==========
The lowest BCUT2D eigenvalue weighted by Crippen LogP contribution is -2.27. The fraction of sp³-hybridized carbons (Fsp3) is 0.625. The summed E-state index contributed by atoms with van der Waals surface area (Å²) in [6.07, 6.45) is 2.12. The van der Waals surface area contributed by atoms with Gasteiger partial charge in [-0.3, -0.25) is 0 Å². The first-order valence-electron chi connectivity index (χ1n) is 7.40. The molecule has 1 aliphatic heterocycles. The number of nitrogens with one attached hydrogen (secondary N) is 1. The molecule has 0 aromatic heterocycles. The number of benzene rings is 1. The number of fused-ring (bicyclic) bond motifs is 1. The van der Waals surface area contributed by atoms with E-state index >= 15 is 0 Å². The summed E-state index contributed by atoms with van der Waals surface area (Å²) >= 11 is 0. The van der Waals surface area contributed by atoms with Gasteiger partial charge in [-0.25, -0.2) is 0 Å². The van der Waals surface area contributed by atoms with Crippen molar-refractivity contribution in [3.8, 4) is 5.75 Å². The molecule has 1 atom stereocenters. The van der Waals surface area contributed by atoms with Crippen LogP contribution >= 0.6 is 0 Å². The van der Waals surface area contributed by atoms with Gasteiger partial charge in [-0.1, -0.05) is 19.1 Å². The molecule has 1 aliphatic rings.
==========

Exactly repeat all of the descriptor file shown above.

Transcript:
The lowest BCUT2D eigenvalue weighted by Crippen LogP contribution is -2.27. The fraction of sp³-hybridized carbons (Fsp3) is 0.625. The summed E-state index contributed by atoms with van der Waals surface area (Å²) in [6.07, 6.45) is 2.12. The van der Waals surface area contributed by atoms with Gasteiger partial charge in [-0.3, -0.25) is 0 Å². The first-order valence-electron chi connectivity index (χ1n) is 7.40. The molecule has 1 aliphatic heterocycles. The number of nitrogens with one attached hydrogen (secondary N) is 1. The molecule has 0 aromatic heterocycles. The number of benzene rings is 1. The number of fused-ring (bicyclic) bond motifs is 1. The van der Waals surface area contributed by atoms with E-state index >= 15 is 0 Å². The summed E-state index contributed by atoms with van der Waals surface area (Å²) >= 11 is 0. The van der Waals surface area contributed by atoms with Gasteiger partial charge in [-0.25, -0.2) is 0 Å². The van der Waals surface area contributed by atoms with Crippen molar-refractivity contribution in [3.8, 4) is 5.75 Å². The molecule has 1 atom stereocenters. The van der Waals surface area contributed by atoms with Crippen LogP contribution >= 0.6 is 0 Å². The van der Waals surface area contributed by atoms with Gasteiger partial charge in [-0.1, -0.05) is 19.1 Å². The molecule has 1 aliphatic rings.